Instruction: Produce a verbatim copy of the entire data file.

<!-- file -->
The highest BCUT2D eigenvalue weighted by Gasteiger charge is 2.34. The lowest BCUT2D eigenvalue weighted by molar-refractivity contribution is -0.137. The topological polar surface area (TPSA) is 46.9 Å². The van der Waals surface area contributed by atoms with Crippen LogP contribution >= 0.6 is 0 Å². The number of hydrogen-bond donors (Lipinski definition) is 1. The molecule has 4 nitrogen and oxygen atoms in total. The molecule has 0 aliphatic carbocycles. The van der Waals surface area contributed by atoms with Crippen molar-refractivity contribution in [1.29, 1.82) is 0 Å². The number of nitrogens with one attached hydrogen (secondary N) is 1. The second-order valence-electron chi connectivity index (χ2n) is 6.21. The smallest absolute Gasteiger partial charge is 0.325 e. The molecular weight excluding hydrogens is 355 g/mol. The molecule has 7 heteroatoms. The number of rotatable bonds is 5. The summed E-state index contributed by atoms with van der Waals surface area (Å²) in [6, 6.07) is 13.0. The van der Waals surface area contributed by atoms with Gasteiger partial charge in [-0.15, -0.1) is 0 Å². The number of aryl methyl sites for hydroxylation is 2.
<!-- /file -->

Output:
The highest BCUT2D eigenvalue weighted by Gasteiger charge is 2.34. The lowest BCUT2D eigenvalue weighted by molar-refractivity contribution is -0.137. The topological polar surface area (TPSA) is 46.9 Å². The van der Waals surface area contributed by atoms with Crippen LogP contribution >= 0.6 is 0 Å². The number of hydrogen-bond donors (Lipinski definition) is 1. The molecule has 4 nitrogen and oxygen atoms in total. The molecule has 0 aliphatic carbocycles. The van der Waals surface area contributed by atoms with Crippen molar-refractivity contribution in [1.29, 1.82) is 0 Å². The number of nitrogens with one attached hydrogen (secondary N) is 1. The second-order valence-electron chi connectivity index (χ2n) is 6.21. The smallest absolute Gasteiger partial charge is 0.325 e. The molecular weight excluding hydrogens is 355 g/mol. The molecule has 7 heteroatoms. The number of rotatable bonds is 5. The summed E-state index contributed by atoms with van der Waals surface area (Å²) in [6, 6.07) is 13.0. The van der Waals surface area contributed by atoms with Gasteiger partial charge in [-0.15, -0.1) is 0 Å². The number of aryl methyl sites for hydroxylation is 2.